Connected Communities Lead to Safe Cities

Connected Communities Lead to Safe Cities

By Fred Ellermeier, Vice President, Connected Communities, Black & Veatch AndPreethi Pillaipakkam, Business Director, Connected Communities

Fred Ellermeier, Vice President, Connected Communities, Black & Veatch


A smart city is efficient and convenient. A safe city, on the other hand, is a necessity.

When cities implement smart, data centric solutions with a focus on public safety, the result is a safe, connected community. The benefits include crime prevention, faster crime resolution, ultimately resulting in increased citizen and first responder safety. Globally, major cities are adopting smart policing techniques and implementing data centric Real-Time-Crime-Centers (RTCC), which lead to safe, connected communities.

"The benefits of Safe City programs include not only improved crime-fighting but also safer conditions for citizens and first responders"


Imagine this scenario: A gunshot rings out in a high-crime area of a large city. A victim lies on the sidewalk. Instantaneously, a gunshot detector embedded in a nearby streetlamp detects the gun shot and alerts the nearest crime center. The streetlamp automatically brightens and the surveillance camera captures video footage of the incident. The police and emergency medical personnel responding to the crime scene are equipped with this information through secure, reliable networks to their mobile units.

The RTCC serves as an aggregation point for the video feeds and crime scene evidence, and has access to critical criminal records. The crime information is matched against fingerprint, facial recognition, and social media intelligence leading to actionable intelligence. What is the result? The perpetrators are captured and brought to justice faster than ever before.

The benefits of Safe City programs include not only improved crime-fighting but also safer conditions for citizens and first responders. For example, a police officer on a house call could be informed of a dangerous individual in the vicinity or recent drug activity.

Safe City technologies are beginning to use drones to investigate burning buildings, greatly decreasing firefighter fatalities. Armed with multiple capabilities, such as the ability to enter confined spaces and transmit video, drones can be a valuable tool in any Safe City initiative. Drones can be equipped to detect the presence of chemical substances, such as a gas leak, or provide aerial surveillance in dangerous or remote areas, in situations ranging from brush fires to lost or injured citizens.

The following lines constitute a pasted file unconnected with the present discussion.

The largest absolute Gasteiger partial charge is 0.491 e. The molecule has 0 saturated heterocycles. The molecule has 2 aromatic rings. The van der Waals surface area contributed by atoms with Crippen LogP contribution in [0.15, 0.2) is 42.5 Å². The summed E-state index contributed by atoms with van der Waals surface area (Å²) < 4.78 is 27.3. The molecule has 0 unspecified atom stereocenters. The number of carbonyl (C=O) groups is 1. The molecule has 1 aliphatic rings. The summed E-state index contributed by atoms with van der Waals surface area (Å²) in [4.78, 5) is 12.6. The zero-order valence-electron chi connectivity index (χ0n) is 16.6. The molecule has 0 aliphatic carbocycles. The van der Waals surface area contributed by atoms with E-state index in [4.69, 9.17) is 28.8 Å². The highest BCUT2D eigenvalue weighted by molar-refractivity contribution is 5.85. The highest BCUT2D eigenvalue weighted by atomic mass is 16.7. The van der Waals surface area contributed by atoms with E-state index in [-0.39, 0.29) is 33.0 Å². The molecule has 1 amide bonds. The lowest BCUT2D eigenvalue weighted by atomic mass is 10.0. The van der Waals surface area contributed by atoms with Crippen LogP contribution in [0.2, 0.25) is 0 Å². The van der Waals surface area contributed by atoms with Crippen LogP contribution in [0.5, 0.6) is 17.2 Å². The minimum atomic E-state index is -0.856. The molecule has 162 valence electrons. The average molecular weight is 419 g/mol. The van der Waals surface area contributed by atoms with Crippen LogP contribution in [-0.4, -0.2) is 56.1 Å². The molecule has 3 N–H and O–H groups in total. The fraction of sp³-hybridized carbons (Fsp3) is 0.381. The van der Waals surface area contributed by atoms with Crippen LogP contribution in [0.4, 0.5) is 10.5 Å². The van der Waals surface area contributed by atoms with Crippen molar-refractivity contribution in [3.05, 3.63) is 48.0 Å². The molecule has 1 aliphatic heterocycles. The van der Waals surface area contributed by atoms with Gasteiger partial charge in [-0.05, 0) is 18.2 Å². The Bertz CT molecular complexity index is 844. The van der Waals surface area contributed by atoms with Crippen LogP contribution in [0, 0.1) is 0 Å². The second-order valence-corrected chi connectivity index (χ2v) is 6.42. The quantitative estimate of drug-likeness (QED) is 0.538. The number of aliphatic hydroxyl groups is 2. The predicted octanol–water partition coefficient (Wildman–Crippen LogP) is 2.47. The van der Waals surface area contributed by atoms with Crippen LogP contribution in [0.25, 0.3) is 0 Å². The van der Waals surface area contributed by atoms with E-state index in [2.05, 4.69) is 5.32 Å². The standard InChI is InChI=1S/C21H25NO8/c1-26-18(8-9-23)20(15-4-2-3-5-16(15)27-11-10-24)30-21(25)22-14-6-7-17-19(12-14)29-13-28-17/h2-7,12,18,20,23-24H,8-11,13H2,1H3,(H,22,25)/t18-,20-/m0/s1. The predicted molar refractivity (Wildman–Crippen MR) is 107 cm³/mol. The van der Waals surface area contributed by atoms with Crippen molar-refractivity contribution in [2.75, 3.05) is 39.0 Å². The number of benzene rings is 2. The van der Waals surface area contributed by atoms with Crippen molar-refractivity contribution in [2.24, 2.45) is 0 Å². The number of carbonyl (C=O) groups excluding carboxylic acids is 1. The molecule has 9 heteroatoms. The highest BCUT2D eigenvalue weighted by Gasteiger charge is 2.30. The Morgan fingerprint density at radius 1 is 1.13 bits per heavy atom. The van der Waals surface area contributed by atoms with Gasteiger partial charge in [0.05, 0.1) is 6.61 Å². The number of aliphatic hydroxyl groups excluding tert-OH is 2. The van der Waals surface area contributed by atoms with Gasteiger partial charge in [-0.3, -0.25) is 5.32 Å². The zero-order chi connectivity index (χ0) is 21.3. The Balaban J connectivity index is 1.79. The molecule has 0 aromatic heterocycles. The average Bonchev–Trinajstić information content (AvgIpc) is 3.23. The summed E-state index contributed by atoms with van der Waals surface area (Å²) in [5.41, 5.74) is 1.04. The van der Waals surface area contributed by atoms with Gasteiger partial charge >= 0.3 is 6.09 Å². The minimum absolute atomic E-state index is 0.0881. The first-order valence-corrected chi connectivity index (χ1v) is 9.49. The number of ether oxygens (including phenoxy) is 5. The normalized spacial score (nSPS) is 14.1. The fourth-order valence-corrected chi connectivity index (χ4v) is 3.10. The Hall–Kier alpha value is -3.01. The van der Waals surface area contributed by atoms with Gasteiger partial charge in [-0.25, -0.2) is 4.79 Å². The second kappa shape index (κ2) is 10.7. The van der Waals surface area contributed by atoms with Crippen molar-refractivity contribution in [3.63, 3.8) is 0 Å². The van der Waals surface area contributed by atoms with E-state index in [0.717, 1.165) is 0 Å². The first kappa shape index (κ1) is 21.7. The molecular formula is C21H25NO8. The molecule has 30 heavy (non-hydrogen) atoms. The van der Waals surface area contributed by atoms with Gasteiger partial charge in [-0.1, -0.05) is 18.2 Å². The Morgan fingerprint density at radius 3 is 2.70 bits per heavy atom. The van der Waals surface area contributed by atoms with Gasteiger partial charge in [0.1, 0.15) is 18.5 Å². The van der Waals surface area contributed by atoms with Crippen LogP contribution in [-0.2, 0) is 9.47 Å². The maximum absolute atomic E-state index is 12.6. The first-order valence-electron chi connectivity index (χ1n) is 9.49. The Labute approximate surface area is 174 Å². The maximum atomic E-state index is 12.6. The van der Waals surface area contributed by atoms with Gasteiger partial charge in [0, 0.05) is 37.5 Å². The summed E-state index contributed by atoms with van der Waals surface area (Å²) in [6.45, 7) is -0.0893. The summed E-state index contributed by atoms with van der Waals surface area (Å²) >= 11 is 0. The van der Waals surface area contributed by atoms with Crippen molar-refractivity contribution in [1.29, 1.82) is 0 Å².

Twitter and other social media applications allow residents to quickly share information about surrounding events. Social media also enables the government and public safety agencies to spread the word about crime scenes, fire events or other dangerous situations.


Smart cities are typically associated with smart electric / water meters, smart streetlights and intelligent transportation systems, while its application to public safety often takes a back seat. Cities, counties and communities eager to implement smart city solutions must begin to include public safety initiatives within their planning process. Responses to Black & Veatch’s 2018 Smart Cities & Utilities Strategic Directions Report indicate that although stakeholders are deploying individual Safe City initiatives, there is clearly an opportunity for a system integrator to deliver an end-to-end solution that delivers compounded benefits.

For example, 27 percent of respondents said they already use data analytics in their organization’s crime prevention and resolution activities, while another 21 percent plan to use data analytics in the next two years (Figure 1).


Currently, data analytics are often used to identify high-crime locations. The next step is to deploy video cameras at these locations to deter and further prevent crimes from occurring. Surveillance video alone will serve as an invaluable tool in solving crimes.

According to survey results, data, social media integration and video feeds are the most popular technologies in use at RTCC. Over a third (36 percent) of survey respondents have already adopted integrated voice, data and video as elements of a public safety communications system, with another 29 percent planning to adopt these elements (Figure 2). More than half (54 percent) said they foresee adoption within the next two years.

When asked what additional technologies were needed, respondents listed data analytics as their top response, followed by video surveillance and backhaul connectivity.


Funding is a key issue when it comes to Safe Cities. Today, the largest cities armed with the largest budgets, namely New York and Los Angeles, are leading the way in public safety. These metropolises already have substantial video surveillance programs, along with sophisticated, state-of-the-art crime centers and/or emergency operations centers that coordinate first responder operations.

When it comes to funding, half of municipalities surveyed state that they rely on federal grants as their primary source of funding, followed closely by local taxes. 21 percent said they obtain funding through public-private partnerships (Figure 3).

Once implemented, Safe City programs are important, not only in preventing and solving crime, but in working quietly behind the scenes to keep communities safe, which universally improves quality of life for all citizens.

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